For a lot of reasons, you’ll want to visualize your outputs from initial data collection, registration, preprocessing, and your final analyses! For all of these, make sure you log into the remote server with:
ssh username@sever -XY
The -XY enables X11 forwarding for new windows to be able to open on your local computer. (-X setting is with security controls and -Y is without security–see “type man ssh” in terminal for more information.) Also, make sure to have XQuartz installed on your local computer. (Note - some versions of XQuartz may not be compatible with the particular software you want to use.)
VIsualizing data in FSL used to be with fslview, but with the newer versions of FSL, this has now become fslview_deprecated. FSL now uses the viewer fsleyes. The drawback of fslview is that it only allows you to open images if they have the exact same dimensions (meaning grid size & resolution). Fsleyes fixed that issue so you can open multiple nifti files at once.
To open either, make sure you have the FSL module loaded. Then you would type:
This will just open the visualizer. The “&” at the end allows you to run other commands in terminal while the X window is open. Otherwise, you will need to close out of the X window to be able to run another command.
You can open a specific nifti image at the same time by just putting it at the end:
Other tools: You can use fslview/fsleyes to load standard MNI templates (with open–>standard) and atlases (with tools–>) to get ROIs from the atlase like Harvard-Oxford.
The AFNI viewer can do a lot, but it can be overwhelming for this reason. For the AFNI viewer, you just have to type:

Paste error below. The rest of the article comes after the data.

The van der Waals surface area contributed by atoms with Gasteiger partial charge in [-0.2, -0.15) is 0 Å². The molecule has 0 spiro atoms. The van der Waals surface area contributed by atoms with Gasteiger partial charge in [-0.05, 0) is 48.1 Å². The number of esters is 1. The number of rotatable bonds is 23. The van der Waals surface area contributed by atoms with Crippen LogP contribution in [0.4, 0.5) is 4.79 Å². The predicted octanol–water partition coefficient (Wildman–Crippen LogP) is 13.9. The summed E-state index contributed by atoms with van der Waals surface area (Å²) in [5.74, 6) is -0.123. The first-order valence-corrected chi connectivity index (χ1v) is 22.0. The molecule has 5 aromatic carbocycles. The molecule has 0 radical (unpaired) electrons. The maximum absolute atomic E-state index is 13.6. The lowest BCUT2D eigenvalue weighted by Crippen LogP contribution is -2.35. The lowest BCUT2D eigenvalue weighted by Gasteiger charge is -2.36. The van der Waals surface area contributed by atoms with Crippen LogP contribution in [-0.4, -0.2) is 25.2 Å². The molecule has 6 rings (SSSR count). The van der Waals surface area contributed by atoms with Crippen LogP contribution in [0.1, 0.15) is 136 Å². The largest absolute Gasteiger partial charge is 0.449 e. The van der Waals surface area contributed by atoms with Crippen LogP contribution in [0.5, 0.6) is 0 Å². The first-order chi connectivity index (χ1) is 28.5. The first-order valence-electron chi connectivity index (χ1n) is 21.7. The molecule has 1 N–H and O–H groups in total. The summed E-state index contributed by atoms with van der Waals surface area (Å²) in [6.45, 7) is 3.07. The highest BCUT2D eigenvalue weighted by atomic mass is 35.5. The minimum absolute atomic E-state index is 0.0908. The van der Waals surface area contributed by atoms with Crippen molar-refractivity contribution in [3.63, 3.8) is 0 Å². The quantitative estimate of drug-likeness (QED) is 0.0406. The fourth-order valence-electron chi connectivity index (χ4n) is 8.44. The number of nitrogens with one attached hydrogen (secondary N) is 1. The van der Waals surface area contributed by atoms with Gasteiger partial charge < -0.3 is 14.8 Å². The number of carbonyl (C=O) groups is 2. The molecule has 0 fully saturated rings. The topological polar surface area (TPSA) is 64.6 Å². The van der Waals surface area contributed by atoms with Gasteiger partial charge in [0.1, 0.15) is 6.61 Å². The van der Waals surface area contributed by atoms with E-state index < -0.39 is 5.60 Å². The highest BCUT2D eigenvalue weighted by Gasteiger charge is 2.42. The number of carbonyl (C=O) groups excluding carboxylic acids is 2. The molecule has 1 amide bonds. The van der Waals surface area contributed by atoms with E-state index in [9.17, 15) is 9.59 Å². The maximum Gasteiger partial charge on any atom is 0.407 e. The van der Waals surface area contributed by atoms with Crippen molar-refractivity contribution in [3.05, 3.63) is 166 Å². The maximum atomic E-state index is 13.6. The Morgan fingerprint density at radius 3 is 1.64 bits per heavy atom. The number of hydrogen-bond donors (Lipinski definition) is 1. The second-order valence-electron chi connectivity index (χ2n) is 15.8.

Into your terminal window. This one is meant to have an “underlay” image and “overlay” image. The underlay is the standardized image that you would want to display your results on top of. For example, the mni-icbm-2009c standard. The overlay would be the results.
You would then choose which “BRIK” you want to display. This part really only makes sense if you did your GLM analysis with AFNI. It saves each coefficient as a separate BRIK in a nifti file. The BRIKS (unless saved separately in another step) are only accessible via AFNI software. So you can select which statistic you want to visualize. Then you select which statistic you want to use in terms of thresholding for visualization.
To then run cluster correction in the viewer, threshold the data by right-clicking for p-values and enter the p-value you want to threshold for each voxel. Then go up to “clusterize” and enter NN and minimum voxel size in the cluster settings (which you got from an output after running Clustsim).
Then, click rpt for the report to see if there are any significant clusters that meet the voxel and cluster criteria. From there, you can do other cool things like go to each cluster, save the cluster, and with “whereami” get some labels for the cluster!
Below are the two scripts to get pysurfer up (jupyter notebook and a .py).
NOTE: Don’t forget, pysurfer works with python 2.7, so make sure to ‘source activate’ your environment!